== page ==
I love lentils--they are so versatile and good for you! Can anyone offer advice on growing lentils? How large should the planting space be? Are they relatively hardy in most climates? Are any varieties easier to grow and harvest? Thanks in advance! Beth
Thanks farmerdill for the links and mariannebags for the vote of confidence. Seems as if lentils are not difficult to grow--much like pole beans. But...actually finding lentil seeds IS difficult. Best way to get seeds in the US is as lentil sprouts. I will keep investigating and let you know what I find. Thanks again! Happy 2010! Beth
Farmerdill--I wondered if I could just go buy dry lentils and plant them...but being the total newbie at veggie growing that I am, I didn't know if that would work. I also wonder if the lentils that are available as "sprouting" lentils would work in the veggie garden. Seems like they would. :) Here's my plan: going to buy some dry lentils at the grocery and plant a few in planting trays (cheap and easy). If they sprout and seem strong and healthy, then I will know I can use that method later in the winter for spring planting.
plantRN - sounds like a good plan. Let us know if it works, because I was wondering the same thing. I buy dried organic black beans from the supermarket when I run out of my own. It would be great if I could grow from them.
As a child I grew peas from dried ones my mother purchased in the store. I remember having to soak them first.
I think it will work! My grandpa always went to the local co-op and bought dried beans for his green bean crop every year. I'm gonna give it a try, anyway! :) I have nothing to lose but the cost of a bag of lentils--it they don't work, I'll just cook 'em up and eat 'em!
They definitely will sprout. I put some lentils in a sprouting jar 3 days ago and some of them are beginning to sprout. I don't expect that I'll get a high germination rate because these seeds are of unknown age. I think they are at least 5 years old.
As a vegetarian and very protective of my bodily temple, I eat copious amounts of cooked and raw sprouted lentils. My Sicilian grandma made the BEST! I am in perpetual homage to her since I eat lentils every day. Oh yea, there was a point to all this... As a vegetarian, I find many viable varieties of lentils from my sprout-suppliers. They come in many colors, The black ones, and the French blues are best IMO!
Try these suppliers:
As with any Leguminaceae, you will want to inoculate the seed with a mycorhizobium inoculant, to ensure plant vigor and reliable crop. You may just do well without it. Somebody stop me if I'm wrong. The inoculant is normally $4 for a quantity to inoculate a few pounds of seed.
Hello, I'm new and will introduce myself properly later but wanted to let you know that I rinsed some dried lentils three times a day for two days and they began to sprout. I used most of them in a recipe but decided to put one sprouted lentil in a pot with potting mix and that was a week ago. It's now a little plant and it's 2" :-)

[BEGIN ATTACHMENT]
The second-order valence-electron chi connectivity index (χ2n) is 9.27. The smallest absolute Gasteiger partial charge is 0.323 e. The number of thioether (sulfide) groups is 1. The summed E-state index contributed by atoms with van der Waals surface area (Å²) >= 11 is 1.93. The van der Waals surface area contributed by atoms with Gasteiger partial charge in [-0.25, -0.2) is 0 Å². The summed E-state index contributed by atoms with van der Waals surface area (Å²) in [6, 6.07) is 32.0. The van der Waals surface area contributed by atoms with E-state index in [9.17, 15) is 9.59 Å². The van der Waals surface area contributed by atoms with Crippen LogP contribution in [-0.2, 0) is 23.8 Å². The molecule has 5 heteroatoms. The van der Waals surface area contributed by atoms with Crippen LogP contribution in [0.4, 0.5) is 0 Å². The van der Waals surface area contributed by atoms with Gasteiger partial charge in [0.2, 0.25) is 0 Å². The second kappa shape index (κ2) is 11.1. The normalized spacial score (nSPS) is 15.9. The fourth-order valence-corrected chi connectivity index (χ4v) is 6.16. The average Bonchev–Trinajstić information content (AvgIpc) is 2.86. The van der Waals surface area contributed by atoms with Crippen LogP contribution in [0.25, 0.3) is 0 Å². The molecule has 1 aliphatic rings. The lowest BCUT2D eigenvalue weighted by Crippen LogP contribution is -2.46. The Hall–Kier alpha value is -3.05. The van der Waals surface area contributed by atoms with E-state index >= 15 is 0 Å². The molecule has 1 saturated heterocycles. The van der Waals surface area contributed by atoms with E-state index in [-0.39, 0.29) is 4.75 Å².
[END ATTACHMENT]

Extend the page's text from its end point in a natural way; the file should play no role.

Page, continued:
Oh my! Bibi--that is fantastic! I'll admit it...I've not tried sprouting mine yet. I'm still trying to get my tomato seeds planted. But you have inspired me--gonna soak some of those lentils I bought weeks ago! Thanks for posting your success! keep us updated!
Last spring (2009) I just grabbed some green/brown lentils from a bulk bin at Fred Meyer and stuck them in a 3 gallon black nursery pot (4 of them) and all sprouted and grew very easily. They are like a hardy bushy small leaved pea plant. Well, they are like a stringy bush and may not support themselves. As I planted 4 in one pot about 2 inches apart in a square pattern, the 4 bushes intertwined and supported each other. I ate some green off the plants and they were yummy. I let the bulk stay on until the plants browned and died, then harvested the dry little pods (each with 1 to 3 lentil peas/beans) inside. After harvesting and though they were "dry" there was enough moisture that some started meldewing. So, I put those spread on a cookie sheet and placed then in a 300F oven for 5 or so minutes to kill the mildew and further dry them (note, these were all still in their little pods/shells). So, just a couple of days ago and grabbed these oven dried previously mildewed pods and wanted to test to see if they were viable and would sprout, since I did oven drying (for the first time ever). And out of the 5 I planted indoors, 4 have now sprouted.
P.S.: I also grew yellow chickpeas (garbanzo beans) last year, which I also got from the Fred Meyer bulk bins. Both of these beans/peas (legumes/pulses) are fantastic for home gardens and are way under grown by us American gardeners! AND, fresh chickpeas are YUMMY. The other thing nice about lentils and chickpeas are the same as beans and peas, let them dry and they keep well for future use and have good protein and many other nutrient content!
Oh, by the way. I prefer heirloom seeds and definitely do not want GMO seeds. But I have yet to hear of GMO lentils or chickpeas, so I am hoping my bulk lentils and chickpeas from the groceries are okay. I won't touch any corn product from a grocery (possibly from a natural food store) to plant at home. :-)
I have a feeling anyone on eBay selling "heirloom" lentils are buying lentils from the grocery and repackaging into small seed envelopes and making a big profit. LOL
I'm so glad to read that others like lentils as much as I do. I've already purchased Soy bean and Black bean seeds for this summer's garden. I bet I could find a little space for some black lentils, too.
So glad I ran across this thread! I love lentils! I have some orange ones from a dry bin at the grocery store and wold love to try and grow them. How do you "sprout" them? just soak them in water? and then put in small pot with soil? Thanks!